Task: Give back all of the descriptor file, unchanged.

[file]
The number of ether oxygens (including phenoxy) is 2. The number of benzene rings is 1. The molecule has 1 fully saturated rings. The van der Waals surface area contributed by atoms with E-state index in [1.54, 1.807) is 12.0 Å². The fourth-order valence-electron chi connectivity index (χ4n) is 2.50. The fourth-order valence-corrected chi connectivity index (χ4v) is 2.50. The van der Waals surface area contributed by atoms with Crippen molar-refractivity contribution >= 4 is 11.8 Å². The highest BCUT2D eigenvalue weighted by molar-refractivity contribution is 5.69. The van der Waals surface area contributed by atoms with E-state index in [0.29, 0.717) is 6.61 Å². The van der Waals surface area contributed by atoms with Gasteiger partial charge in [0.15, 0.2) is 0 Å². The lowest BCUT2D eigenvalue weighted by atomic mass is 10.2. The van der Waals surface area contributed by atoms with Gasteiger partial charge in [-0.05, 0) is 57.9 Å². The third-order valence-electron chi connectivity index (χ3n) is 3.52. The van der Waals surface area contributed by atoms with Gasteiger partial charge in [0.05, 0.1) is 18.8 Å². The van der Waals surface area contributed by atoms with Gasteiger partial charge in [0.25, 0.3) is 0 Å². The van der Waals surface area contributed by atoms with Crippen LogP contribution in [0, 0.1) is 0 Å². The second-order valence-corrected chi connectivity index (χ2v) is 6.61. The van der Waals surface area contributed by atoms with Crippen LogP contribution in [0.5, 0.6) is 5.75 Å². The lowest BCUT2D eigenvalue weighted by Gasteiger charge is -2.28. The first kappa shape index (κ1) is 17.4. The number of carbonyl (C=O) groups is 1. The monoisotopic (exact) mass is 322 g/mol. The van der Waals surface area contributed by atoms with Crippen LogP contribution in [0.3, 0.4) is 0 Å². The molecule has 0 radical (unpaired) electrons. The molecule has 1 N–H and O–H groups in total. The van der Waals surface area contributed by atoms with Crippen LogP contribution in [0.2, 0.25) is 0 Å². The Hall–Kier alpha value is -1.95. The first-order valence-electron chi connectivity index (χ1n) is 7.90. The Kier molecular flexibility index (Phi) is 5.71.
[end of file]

The number of ether oxygens (including phenoxy) is 2. The number of benzene rings is 1. The molecule has 1 fully saturated rings. The van der Waals surface area contributed by atoms with E-state index in [1.54, 1.807) is 12.0 Å². The fourth-order valence-electron chi connectivity index (χ4n) is 2.50. The fourth-order valence-corrected chi connectivity index (χ4v) is 2.50. The van der Waals surface area contributed by atoms with Crippen molar-refractivity contribution >= 4 is 11.8 Å². The highest BCUT2D eigenvalue weighted by molar-refractivity contribution is 5.69. The van der Waals surface area contributed by atoms with E-state index in [0.29, 0.717) is 6.61 Å². The van der Waals surface area contributed by atoms with Gasteiger partial charge in [0.15, 0.2) is 0 Å². The lowest BCUT2D eigenvalue weighted by atomic mass is 10.2. The van der Waals surface area contributed by atoms with Gasteiger partial charge in [-0.05, 0) is 57.9 Å². The third-order valence-electron chi connectivity index (χ3n) is 3.52. The van der Waals surface area contributed by atoms with Gasteiger partial charge in [0.05, 0.1) is 18.8 Å². The van der Waals surface area contributed by atoms with Gasteiger partial charge in [0.25, 0.3) is 0 Å². The van der Waals surface area contributed by atoms with Crippen LogP contribution in [0, 0.1) is 0 Å². The second-order valence-corrected chi connectivity index (χ2v) is 6.61. The van der Waals surface area contributed by atoms with Crippen LogP contribution in [0.5, 0.6) is 5.75 Å². The lowest BCUT2D eigenvalue weighted by Gasteiger charge is -2.28. The first kappa shape index (κ1) is 17.4. The number of carbonyl (C=O) groups is 1. The monoisotopic (exact) mass is 322 g/mol. The van der Waals surface area contributed by atoms with Crippen LogP contribution in [0.3, 0.4) is 0 Å². The molecule has 0 radical (unpaired) electrons. The molecule has 1 N–H and O–H groups in total. The van der Waals surface area contributed by atoms with Crippen LogP contribution in [0.2, 0.25) is 0 Å². The Hall–Kier alpha value is -1.95. The first-order valence-electron chi connectivity index (χ1n) is 7.90. The Kier molecular flexibility index (Phi) is 5.71.